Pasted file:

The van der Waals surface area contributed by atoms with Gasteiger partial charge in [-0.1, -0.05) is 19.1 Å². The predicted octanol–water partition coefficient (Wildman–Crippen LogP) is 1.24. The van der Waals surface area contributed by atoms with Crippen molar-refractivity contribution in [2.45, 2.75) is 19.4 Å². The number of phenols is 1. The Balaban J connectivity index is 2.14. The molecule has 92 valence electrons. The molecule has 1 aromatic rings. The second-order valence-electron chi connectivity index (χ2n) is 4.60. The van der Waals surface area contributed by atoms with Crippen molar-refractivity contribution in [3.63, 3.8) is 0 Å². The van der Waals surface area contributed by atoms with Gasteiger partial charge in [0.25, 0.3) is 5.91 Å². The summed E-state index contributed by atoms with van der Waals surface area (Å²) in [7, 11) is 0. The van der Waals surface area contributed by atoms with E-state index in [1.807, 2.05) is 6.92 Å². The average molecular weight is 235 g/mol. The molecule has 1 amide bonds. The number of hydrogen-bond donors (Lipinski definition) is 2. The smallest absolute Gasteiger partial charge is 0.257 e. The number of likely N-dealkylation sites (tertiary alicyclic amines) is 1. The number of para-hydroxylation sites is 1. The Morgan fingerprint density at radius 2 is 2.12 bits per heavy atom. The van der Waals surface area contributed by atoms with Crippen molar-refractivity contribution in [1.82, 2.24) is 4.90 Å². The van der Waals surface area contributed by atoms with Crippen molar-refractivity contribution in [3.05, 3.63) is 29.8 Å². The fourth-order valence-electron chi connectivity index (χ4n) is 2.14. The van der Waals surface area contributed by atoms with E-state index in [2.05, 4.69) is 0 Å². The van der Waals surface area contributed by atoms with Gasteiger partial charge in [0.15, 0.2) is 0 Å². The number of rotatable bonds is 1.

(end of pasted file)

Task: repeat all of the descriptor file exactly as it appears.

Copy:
The van der Waals surface area contributed by atoms with Gasteiger partial charge in [-0.1, -0.05) is 19.1 Å². The predicted octanol–water partition coefficient (Wildman–Crippen LogP) is 1.24. The van der Waals surface area contributed by atoms with Crippen molar-refractivity contribution in [2.45, 2.75) is 19.4 Å². The number of phenols is 1. The Balaban J connectivity index is 2.14. The molecule has 92 valence electrons. The molecule has 1 aromatic rings. The second-order valence-electron chi connectivity index (χ2n) is 4.60. The van der Waals surface area contributed by atoms with Crippen molar-refractivity contribution in [3.63, 3.8) is 0 Å². The van der Waals surface area contributed by atoms with Gasteiger partial charge in [0.25, 0.3) is 5.91 Å². The summed E-state index contributed by atoms with van der Waals surface area (Å²) in [7, 11) is 0. The van der Waals surface area contributed by atoms with E-state index in [1.807, 2.05) is 6.92 Å². The average molecular weight is 235 g/mol. The molecule has 1 amide bonds. The number of hydrogen-bond donors (Lipinski definition) is 2. The smallest absolute Gasteiger partial charge is 0.257 e. The number of likely N-dealkylation sites (tertiary alicyclic amines) is 1. The number of para-hydroxylation sites is 1. The Morgan fingerprint density at radius 2 is 2.12 bits per heavy atom. The van der Waals surface area contributed by atoms with Crippen molar-refractivity contribution in [1.82, 2.24) is 4.90 Å². The van der Waals surface area contributed by atoms with Crippen molar-refractivity contribution in [3.05, 3.63) is 29.8 Å². The fourth-order valence-electron chi connectivity index (χ4n) is 2.14. The van der Waals surface area contributed by atoms with E-state index in [2.05, 4.69) is 0 Å². The van der Waals surface area contributed by atoms with Gasteiger partial charge in [0.15, 0.2) is 0 Å². The number of rotatable bonds is 1.